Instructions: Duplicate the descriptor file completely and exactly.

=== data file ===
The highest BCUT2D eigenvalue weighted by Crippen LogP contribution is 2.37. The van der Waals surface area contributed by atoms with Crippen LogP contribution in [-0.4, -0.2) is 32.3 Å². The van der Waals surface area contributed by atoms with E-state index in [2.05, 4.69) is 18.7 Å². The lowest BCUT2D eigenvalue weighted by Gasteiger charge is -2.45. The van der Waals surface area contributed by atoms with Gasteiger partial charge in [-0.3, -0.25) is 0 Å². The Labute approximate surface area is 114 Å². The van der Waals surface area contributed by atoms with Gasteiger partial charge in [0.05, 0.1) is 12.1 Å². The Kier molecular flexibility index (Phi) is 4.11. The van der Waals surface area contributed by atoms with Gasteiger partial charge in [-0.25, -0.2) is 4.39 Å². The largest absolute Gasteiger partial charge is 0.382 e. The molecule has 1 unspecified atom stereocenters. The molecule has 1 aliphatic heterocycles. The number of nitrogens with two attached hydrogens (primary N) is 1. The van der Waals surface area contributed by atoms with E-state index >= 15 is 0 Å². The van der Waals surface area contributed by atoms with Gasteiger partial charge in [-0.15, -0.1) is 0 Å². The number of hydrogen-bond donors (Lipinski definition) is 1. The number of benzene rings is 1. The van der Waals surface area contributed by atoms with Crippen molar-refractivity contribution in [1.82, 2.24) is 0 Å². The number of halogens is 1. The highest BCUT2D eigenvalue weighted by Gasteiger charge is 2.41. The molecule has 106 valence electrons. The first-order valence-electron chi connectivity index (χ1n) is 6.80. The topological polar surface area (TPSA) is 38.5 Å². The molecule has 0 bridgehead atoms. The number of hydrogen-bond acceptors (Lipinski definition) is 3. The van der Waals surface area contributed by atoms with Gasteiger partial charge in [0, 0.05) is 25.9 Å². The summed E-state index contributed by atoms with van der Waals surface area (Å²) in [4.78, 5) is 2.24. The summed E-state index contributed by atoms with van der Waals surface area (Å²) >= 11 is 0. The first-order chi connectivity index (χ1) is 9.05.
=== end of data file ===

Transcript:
The highest BCUT2D eigenvalue weighted by Crippen LogP contribution is 2.37. The van der Waals surface area contributed by atoms with Crippen LogP contribution in [-0.4, -0.2) is 32.3 Å². The van der Waals surface area contributed by atoms with E-state index in [2.05, 4.69) is 18.7 Å². The lowest BCUT2D eigenvalue weighted by Gasteiger charge is -2.45. The van der Waals surface area contributed by atoms with Gasteiger partial charge in [-0.3, -0.25) is 0 Å². The Labute approximate surface area is 114 Å². The van der Waals surface area contributed by atoms with Gasteiger partial charge in [0.05, 0.1) is 12.1 Å². The Kier molecular flexibility index (Phi) is 4.11. The van der Waals surface area contributed by atoms with Gasteiger partial charge in [-0.25, -0.2) is 4.39 Å². The largest absolute Gasteiger partial charge is 0.382 e. The molecule has 1 unspecified atom stereocenters. The molecule has 1 aliphatic heterocycles. The number of nitrogens with two attached hydrogens (primary N) is 1. The van der Waals surface area contributed by atoms with E-state index >= 15 is 0 Å². The van der Waals surface area contributed by atoms with Gasteiger partial charge in [-0.15, -0.1) is 0 Å². The number of hydrogen-bond donors (Lipinski definition) is 1. The number of benzene rings is 1. The van der Waals surface area contributed by atoms with Crippen molar-refractivity contribution in [1.82, 2.24) is 0 Å². The number of halogens is 1. The highest BCUT2D eigenvalue weighted by Gasteiger charge is 2.41. The molecule has 106 valence electrons. The first-order valence-electron chi connectivity index (χ1n) is 6.80. The topological polar surface area (TPSA) is 38.5 Å². The molecule has 0 bridgehead atoms. The number of hydrogen-bond acceptors (Lipinski definition) is 3. The van der Waals surface area contributed by atoms with Gasteiger partial charge in [0, 0.05) is 25.9 Å². The summed E-state index contributed by atoms with van der Waals surface area (Å²) in [4.78, 5) is 2.24. The summed E-state index contributed by atoms with van der Waals surface area (Å²) >= 11 is 0. The first-order chi connectivity index (χ1) is 9.05.